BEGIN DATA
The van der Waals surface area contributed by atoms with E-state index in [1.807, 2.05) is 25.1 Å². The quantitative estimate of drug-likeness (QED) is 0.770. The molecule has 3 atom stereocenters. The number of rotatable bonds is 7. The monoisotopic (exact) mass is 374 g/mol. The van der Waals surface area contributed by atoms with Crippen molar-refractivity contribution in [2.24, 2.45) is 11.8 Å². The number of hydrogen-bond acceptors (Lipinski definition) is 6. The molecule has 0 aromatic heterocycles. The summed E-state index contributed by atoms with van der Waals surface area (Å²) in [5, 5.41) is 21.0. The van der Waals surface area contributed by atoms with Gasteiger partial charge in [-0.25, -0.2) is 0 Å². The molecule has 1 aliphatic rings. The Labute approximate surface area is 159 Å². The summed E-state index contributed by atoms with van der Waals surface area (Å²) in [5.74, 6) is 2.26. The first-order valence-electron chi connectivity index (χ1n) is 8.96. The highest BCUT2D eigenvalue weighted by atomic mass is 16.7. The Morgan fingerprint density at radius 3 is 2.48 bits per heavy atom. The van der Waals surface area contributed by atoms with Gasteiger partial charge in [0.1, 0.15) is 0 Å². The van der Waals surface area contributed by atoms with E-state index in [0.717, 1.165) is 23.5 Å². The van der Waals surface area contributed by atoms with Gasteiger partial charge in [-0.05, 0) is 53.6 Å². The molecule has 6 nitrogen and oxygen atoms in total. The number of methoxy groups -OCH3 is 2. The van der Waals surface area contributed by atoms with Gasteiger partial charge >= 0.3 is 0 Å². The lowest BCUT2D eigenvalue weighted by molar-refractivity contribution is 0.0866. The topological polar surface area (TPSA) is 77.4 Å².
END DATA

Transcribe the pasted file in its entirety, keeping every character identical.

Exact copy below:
The van der Waals surface area contributed by atoms with E-state index in [1.807, 2.05) is 25.1 Å². The quantitative estimate of drug-likeness (QED) is 0.770. The molecule has 3 atom stereocenters. The number of rotatable bonds is 7. The monoisotopic (exact) mass is 374 g/mol. The van der Waals surface area contributed by atoms with Crippen molar-refractivity contribution in [2.24, 2.45) is 11.8 Å². The number of hydrogen-bond acceptors (Lipinski definition) is 6. The molecule has 0 aromatic heterocycles. The summed E-state index contributed by atoms with van der Waals surface area (Å²) in [5, 5.41) is 21.0. The van der Waals surface area contributed by atoms with Gasteiger partial charge in [-0.25, -0.2) is 0 Å². The molecule has 1 aliphatic rings. The Labute approximate surface area is 159 Å². The summed E-state index contributed by atoms with van der Waals surface area (Å²) in [5.74, 6) is 2.26. The first-order valence-electron chi connectivity index (χ1n) is 8.96. The highest BCUT2D eigenvalue weighted by atomic mass is 16.7. The Morgan fingerprint density at radius 3 is 2.48 bits per heavy atom. The van der Waals surface area contributed by atoms with Gasteiger partial charge in [0.1, 0.15) is 0 Å². The van der Waals surface area contributed by atoms with E-state index in [0.717, 1.165) is 23.5 Å². The van der Waals surface area contributed by atoms with Gasteiger partial charge in [-0.05, 0) is 53.6 Å². The molecule has 6 nitrogen and oxygen atoms in total. The number of methoxy groups -OCH3 is 2. The van der Waals surface area contributed by atoms with Gasteiger partial charge >= 0.3 is 0 Å². The lowest BCUT2D eigenvalue weighted by molar-refractivity contribution is 0.0866. The topological polar surface area (TPSA) is 77.4 Å².